Nelly Ball Dead in Oakland?

Keith Smart took up the mantle of “Nelly Ball” when Don Nelson stepped aside at the beginning of the 2010-11. The often entertaining, break-neck offensive style of basketball captured the league’s imagination when the Warriors topped the Mavericks in the first round of the 2007 Playoffs. Watching Golden State was like watching a video game live. Defense was impossible, offense was easy, 3-pointers fell like they were layups and shoes turned yellow while holding on the turbo button.

When Nelson stepped down, Smart took up the call of carrying on Nelly’s legacy. Golden State acquired David Lee to bolster the team’s rebounding and, ahem, improve its defense.

But Nelson’s protege is no more. Golden State announced it will not resign Smart and will be in the market for a new coach this offseason.

“It’s never easy to make difficult decisions, especially when it involves someone that we have a great deal of respect for like Keith Smart,” co-owner Joe Lacob said in a news release. “After meeting extensively with Larry Riley and Bob Myers, we came to the conclusion that a change was necessary at this particular time. I think Keith did an admirable job this season and he should be commended for many of the positive things that transpired both on and off the floor. The team showed improvement and their effort was never in question. However, we’ve elected to pursue a new path and we wish Keith the very best. He’s a quality person and we thank him for the time he invested with our organization.”

Golden State finished the season 36-46, finishing 10 games better than in 2010. The Warriors scored 103.4 points per game, good for seventh in the league, and posted a 108.2 offensive rating while playing at the fifth fastest pace in the league. Golden State was first in field goals made, first in field goals attempted and fourth in 3-pointers made. True Nelly ball.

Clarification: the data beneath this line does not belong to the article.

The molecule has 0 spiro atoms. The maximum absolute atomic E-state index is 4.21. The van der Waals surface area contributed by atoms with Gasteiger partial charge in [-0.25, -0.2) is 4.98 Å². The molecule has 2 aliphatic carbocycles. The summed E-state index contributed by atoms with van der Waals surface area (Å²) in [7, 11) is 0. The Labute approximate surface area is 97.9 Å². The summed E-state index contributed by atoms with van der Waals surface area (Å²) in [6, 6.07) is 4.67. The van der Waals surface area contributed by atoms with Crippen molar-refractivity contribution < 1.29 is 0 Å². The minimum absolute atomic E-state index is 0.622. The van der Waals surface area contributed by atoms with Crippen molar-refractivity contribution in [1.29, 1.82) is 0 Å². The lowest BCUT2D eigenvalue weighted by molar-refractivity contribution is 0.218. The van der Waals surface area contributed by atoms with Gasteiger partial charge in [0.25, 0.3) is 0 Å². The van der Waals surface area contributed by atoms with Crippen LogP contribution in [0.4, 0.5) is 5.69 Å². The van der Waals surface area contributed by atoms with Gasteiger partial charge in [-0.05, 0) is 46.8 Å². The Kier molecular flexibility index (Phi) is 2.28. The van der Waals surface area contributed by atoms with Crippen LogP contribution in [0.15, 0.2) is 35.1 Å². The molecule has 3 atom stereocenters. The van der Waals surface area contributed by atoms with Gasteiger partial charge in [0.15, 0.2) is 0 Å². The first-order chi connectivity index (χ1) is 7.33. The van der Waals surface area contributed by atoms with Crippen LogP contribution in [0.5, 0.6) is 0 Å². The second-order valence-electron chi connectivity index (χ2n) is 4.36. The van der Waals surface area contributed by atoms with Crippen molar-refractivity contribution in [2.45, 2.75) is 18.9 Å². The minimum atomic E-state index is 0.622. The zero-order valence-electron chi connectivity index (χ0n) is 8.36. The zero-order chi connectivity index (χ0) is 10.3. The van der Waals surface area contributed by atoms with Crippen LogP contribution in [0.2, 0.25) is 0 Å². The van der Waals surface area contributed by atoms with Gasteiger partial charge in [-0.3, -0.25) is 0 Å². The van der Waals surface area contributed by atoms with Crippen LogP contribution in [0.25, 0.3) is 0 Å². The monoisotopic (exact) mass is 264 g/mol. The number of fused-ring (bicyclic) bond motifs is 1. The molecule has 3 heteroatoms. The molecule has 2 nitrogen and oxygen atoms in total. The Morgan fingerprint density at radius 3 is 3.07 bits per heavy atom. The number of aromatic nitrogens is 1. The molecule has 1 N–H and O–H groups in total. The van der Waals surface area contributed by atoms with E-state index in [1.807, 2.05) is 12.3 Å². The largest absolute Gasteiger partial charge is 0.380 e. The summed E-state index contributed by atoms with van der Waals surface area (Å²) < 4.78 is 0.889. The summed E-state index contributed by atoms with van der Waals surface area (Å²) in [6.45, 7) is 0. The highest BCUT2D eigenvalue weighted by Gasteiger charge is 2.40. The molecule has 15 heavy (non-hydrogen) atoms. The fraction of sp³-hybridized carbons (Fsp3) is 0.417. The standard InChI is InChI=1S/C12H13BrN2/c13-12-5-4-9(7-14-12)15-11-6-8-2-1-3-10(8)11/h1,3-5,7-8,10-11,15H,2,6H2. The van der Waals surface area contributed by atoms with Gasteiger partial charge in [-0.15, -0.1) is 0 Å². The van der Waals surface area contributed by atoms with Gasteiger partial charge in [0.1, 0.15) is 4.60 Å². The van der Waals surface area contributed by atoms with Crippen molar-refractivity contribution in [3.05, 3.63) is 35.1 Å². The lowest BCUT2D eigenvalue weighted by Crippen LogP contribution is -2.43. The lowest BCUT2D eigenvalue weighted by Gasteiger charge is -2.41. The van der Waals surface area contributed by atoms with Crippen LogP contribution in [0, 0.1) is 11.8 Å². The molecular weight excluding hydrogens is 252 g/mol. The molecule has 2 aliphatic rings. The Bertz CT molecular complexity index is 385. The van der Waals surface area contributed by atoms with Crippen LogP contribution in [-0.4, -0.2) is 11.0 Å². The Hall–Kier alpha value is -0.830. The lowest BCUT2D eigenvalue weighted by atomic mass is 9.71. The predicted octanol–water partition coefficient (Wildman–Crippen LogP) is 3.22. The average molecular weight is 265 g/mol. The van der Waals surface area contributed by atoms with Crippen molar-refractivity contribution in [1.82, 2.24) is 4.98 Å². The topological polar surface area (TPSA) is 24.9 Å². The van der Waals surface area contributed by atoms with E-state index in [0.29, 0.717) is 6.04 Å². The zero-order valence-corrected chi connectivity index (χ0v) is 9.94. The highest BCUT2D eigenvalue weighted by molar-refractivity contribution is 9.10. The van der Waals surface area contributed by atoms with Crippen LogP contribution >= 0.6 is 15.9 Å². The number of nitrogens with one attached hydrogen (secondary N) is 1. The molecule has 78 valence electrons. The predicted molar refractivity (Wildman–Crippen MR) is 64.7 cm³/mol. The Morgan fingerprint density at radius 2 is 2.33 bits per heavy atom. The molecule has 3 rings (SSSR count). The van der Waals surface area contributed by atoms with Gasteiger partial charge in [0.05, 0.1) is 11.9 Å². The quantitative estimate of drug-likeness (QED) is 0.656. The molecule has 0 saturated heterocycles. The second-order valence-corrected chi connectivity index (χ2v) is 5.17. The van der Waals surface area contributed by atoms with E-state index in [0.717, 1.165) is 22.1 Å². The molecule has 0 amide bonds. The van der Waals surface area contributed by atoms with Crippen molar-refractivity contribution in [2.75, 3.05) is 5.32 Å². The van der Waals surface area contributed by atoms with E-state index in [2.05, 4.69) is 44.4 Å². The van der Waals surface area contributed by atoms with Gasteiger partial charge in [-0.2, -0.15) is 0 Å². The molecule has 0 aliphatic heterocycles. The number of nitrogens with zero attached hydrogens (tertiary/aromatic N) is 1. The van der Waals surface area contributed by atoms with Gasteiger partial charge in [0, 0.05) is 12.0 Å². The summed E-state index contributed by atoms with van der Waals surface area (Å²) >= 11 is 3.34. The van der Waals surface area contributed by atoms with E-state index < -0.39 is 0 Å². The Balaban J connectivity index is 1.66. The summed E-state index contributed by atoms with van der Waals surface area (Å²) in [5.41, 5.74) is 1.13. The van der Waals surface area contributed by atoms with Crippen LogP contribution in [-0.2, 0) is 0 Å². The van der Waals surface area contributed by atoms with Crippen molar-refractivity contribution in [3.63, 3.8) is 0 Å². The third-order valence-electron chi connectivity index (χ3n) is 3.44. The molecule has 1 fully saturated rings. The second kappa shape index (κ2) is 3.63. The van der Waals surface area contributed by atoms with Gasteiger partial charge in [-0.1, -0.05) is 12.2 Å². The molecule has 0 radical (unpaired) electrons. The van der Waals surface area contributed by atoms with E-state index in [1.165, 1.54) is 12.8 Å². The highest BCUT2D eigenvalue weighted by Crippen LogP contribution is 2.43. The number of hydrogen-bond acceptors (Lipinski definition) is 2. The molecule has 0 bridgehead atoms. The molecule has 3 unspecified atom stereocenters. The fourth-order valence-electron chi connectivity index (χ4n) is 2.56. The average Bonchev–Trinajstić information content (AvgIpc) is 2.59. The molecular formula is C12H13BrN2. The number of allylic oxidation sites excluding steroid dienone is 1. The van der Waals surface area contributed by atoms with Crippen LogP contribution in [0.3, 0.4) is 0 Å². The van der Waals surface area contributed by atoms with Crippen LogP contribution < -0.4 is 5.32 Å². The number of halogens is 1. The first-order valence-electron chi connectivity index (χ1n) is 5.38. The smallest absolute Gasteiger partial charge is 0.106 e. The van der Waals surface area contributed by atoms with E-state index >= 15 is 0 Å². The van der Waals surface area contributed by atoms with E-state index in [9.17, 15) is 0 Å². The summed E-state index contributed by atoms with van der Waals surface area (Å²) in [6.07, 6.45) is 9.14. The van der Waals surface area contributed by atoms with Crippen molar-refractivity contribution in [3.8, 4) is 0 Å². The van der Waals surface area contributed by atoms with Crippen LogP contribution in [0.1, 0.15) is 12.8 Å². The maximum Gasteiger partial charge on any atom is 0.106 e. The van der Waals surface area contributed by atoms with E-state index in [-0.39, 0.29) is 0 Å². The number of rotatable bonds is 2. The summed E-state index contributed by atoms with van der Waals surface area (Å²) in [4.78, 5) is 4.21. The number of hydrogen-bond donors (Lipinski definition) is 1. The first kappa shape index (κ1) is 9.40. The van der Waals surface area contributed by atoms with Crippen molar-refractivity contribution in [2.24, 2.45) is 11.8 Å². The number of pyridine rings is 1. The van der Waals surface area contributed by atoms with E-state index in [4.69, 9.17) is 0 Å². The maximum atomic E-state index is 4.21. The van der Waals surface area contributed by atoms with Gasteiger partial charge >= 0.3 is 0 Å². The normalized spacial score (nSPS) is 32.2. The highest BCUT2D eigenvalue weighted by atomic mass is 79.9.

Stephen Curry and Monta Ellis were the type of guards Nelson loved to have. They bothcould push the pace, handle the ball and, most importantly, score in bunches. Don Nelson always had a magic with his rosters to get the most out of them offensively as possible. All this while playing to a full, excited fan base who did not care whether the team was good or not, just that they played hard and were entertaining — what other 36-46 team would finish 10th in attendance?

Smart definitely came in with a mandate to create more defense to make Golden State a little better. And they were a little better… just not playoff good. And the new Warriors owners are likely looking to put their stamp on the franchise.

The question is whether Nelly ball will continue and what else someone can do with this roster if it is not.

Golden State’s roster is definitely built to play an uptempo style of basketball that is free-wheeling and willing to shoot. Larry Brown’s deliberate style likely would not work (not that Larry Brown is connected). The rumor is though that Golden State will at least contact Jerry Sloan to see if he is interested in the Warriors job.

It is too early to put names to the job. It is, after all, just the day he was fired. But Golden State is going to have to find another coach willing to teach and not willing to get upset at bad defense.

Joshua Wallace of Warriors Court thinks former Cavaliers coach Mike Brown might be a good option. It seems with the Sloan rumors going around and thoughts of Mike Brown dancing in their heads, offense is not going to be the focus of the new coach. Likely Golden State is going to be searching for a defensive-minded coach to make the team more complete.

It might very well mean the end of Nelly-ball as we know it.

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About Philip Rossman-Reich

Philip Rossman-Reich is the managing editor for Crossover Chronicles and Orlando Magic Daily. You can follow him on twitter @OMagicDaily